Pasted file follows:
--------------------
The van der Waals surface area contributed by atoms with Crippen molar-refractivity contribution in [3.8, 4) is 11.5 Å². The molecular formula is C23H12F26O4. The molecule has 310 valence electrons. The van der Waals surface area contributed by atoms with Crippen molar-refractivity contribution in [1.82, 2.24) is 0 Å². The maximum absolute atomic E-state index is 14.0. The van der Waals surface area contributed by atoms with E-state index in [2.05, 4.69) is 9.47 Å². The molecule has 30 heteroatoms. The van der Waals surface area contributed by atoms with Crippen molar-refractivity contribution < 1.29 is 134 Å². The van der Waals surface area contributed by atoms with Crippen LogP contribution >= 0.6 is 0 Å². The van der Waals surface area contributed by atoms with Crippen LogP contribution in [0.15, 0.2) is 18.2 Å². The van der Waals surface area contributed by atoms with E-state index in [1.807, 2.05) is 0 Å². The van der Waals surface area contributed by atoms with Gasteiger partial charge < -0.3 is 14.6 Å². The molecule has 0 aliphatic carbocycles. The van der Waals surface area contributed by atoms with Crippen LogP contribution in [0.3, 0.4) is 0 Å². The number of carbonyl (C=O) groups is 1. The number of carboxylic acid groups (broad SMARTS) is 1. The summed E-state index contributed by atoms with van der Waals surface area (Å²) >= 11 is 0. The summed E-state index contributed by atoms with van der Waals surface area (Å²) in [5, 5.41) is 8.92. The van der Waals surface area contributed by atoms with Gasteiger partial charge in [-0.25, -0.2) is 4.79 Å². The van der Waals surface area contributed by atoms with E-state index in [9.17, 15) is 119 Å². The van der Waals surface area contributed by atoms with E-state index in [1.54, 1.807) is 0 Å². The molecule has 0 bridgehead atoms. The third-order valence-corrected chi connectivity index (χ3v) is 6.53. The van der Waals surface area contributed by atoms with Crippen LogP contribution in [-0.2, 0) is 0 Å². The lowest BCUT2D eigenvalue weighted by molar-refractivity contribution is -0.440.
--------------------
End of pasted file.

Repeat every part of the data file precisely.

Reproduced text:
The van der Waals surface area contributed by atoms with Crippen molar-refractivity contribution in [3.8, 4) is 11.5 Å². The molecular formula is C23H12F26O4. The molecule has 310 valence electrons. The van der Waals surface area contributed by atoms with Crippen molar-refractivity contribution in [1.82, 2.24) is 0 Å². The maximum absolute atomic E-state index is 14.0. The van der Waals surface area contributed by atoms with E-state index in [2.05, 4.69) is 9.47 Å². The molecule has 30 heteroatoms. The van der Waals surface area contributed by atoms with Crippen molar-refractivity contribution < 1.29 is 134 Å². The van der Waals surface area contributed by atoms with Crippen LogP contribution >= 0.6 is 0 Å². The van der Waals surface area contributed by atoms with Crippen LogP contribution in [0.15, 0.2) is 18.2 Å². The van der Waals surface area contributed by atoms with E-state index in [1.807, 2.05) is 0 Å². The van der Waals surface area contributed by atoms with Gasteiger partial charge < -0.3 is 14.6 Å². The molecule has 0 aliphatic carbocycles. The van der Waals surface area contributed by atoms with Crippen LogP contribution in [0.3, 0.4) is 0 Å². The number of carbonyl (C=O) groups is 1. The number of carboxylic acid groups (broad SMARTS) is 1. The summed E-state index contributed by atoms with van der Waals surface area (Å²) >= 11 is 0. The summed E-state index contributed by atoms with van der Waals surface area (Å²) in [5, 5.41) is 8.92. The van der Waals surface area contributed by atoms with Gasteiger partial charge in [-0.25, -0.2) is 4.79 Å². The van der Waals surface area contributed by atoms with E-state index in [9.17, 15) is 119 Å². The van der Waals surface area contributed by atoms with E-state index in [1.54, 1.807) is 0 Å². The molecule has 0 bridgehead atoms. The third-order valence-corrected chi connectivity index (χ3v) is 6.53. The van der Waals surface area contributed by atoms with Crippen LogP contribution in [-0.2, 0) is 0 Å². The lowest BCUT2D eigenvalue weighted by molar-refractivity contribution is -0.440.